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Matt Lauer's public apology isn't much of an apology

He finds room for a whole sentence apologizing to his alleged victims.

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Constance Grady is a senior correspondent on the Culture team for Vox, where since 2016 she has covered books, publishing, gender, celebrity analysis, and theater.

Early on Thursday morning, former Today anchor Matt Lauer issued a public apology in the wake of being fired following allegations of sexual misconduct.

Lauer’s is the latest iteration in the popular new genre of powerful men acknowledging their misdeeds while attempting to avoid admitting to serious wrongdoing, and while he’s not quite at the level of Harvey Weinstein’s nonsense (he doesn’t conclude by saying he’s going to fight the NRA, which is a step up), his apology is not exactly convincing.

In a statement read aloud by anchor Savannah Guthrie on Today, Lauer said:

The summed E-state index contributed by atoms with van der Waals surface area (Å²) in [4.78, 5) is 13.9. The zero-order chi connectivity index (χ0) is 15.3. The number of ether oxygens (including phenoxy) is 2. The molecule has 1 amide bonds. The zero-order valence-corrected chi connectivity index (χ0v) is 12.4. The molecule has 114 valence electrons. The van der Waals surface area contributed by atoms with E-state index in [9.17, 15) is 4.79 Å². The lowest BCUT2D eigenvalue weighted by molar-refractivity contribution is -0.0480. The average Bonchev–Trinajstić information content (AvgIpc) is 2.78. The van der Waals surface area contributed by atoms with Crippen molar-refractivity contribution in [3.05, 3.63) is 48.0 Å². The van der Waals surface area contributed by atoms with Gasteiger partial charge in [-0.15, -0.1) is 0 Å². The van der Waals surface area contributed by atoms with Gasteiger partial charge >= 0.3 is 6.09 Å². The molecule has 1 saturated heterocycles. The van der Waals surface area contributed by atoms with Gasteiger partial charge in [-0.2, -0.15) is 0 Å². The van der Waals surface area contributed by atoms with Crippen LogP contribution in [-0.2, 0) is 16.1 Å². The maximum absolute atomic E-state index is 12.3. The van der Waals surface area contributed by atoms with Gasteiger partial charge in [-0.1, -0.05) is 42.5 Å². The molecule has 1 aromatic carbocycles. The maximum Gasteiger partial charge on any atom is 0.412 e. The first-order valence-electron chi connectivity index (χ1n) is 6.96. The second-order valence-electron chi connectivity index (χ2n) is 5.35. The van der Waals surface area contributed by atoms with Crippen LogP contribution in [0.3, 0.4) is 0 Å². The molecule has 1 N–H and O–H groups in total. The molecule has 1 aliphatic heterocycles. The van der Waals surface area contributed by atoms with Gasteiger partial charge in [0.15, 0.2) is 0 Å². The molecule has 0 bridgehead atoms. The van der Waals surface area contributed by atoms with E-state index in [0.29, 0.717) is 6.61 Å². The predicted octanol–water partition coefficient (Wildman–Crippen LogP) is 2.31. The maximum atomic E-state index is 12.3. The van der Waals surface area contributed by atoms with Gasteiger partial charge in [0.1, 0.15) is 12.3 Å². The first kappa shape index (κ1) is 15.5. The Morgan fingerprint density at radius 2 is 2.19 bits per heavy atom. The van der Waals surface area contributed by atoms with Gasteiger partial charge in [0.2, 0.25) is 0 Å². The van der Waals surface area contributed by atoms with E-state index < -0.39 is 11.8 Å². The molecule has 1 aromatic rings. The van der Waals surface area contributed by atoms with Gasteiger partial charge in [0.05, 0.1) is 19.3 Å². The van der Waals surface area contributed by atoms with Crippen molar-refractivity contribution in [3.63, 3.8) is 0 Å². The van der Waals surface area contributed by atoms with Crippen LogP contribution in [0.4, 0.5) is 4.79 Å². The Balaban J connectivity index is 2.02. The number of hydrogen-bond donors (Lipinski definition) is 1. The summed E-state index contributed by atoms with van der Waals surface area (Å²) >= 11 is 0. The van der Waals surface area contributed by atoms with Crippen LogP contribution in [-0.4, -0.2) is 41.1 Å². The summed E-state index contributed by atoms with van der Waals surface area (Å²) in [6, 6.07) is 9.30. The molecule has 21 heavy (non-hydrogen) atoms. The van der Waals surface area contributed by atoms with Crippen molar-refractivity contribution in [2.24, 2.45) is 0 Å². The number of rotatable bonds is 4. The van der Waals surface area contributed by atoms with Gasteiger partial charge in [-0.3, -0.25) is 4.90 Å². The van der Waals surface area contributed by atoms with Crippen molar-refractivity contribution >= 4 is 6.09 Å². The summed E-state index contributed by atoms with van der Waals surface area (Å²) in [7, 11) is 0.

There are no words to express my sorrow and regret for the pain I have caused others by words and actions. To the people I have hurt, I am truly sorry. As I am writing this I realize the depth of the damage and disappointment I have left behind at home and at NBC.

Some of what is being said about me is untrue or mischaracterized, but there is enough truth in these stories to make me feel embarrassed and ashamed. I regret that my shame is now shared by the people I cherish dearly.

Repairing the damage will take a lot of time and soul searching and I'm committed to beginning that effort. It is now my full time job. The last two days have forced me to take a very hard look at my own troubling flaws. It's been humbling. I am blessed to be surrounded by the people I love. I thank them for their patience and grace.

While Lauer’s statement briefly acknowledges the women he allegedly harassed and assaulted and admits that there is truth to their accounts, the bulk of it is devoted his regret at being caught: Now that his alleged actions are public, he is “ashamed” of how they make his former workplace look bad and have made his family sad. Never mind the women he hurt, whom he suggests have said “untrue” things about him; Lauer has vowed to make it his full-time job to repair “the damage and disappointment I have left behind at home and at NBC.”

For an “apology,” it’s less “I am sorry that I did something terrible” and more, “I am embarrassed that I was caught.”

In his time at NBC, Lauer was very good at framing acts of sexual misconduct as the victim’s fault. It seems he still has a knack for it, despite the fact that he’s out of a job.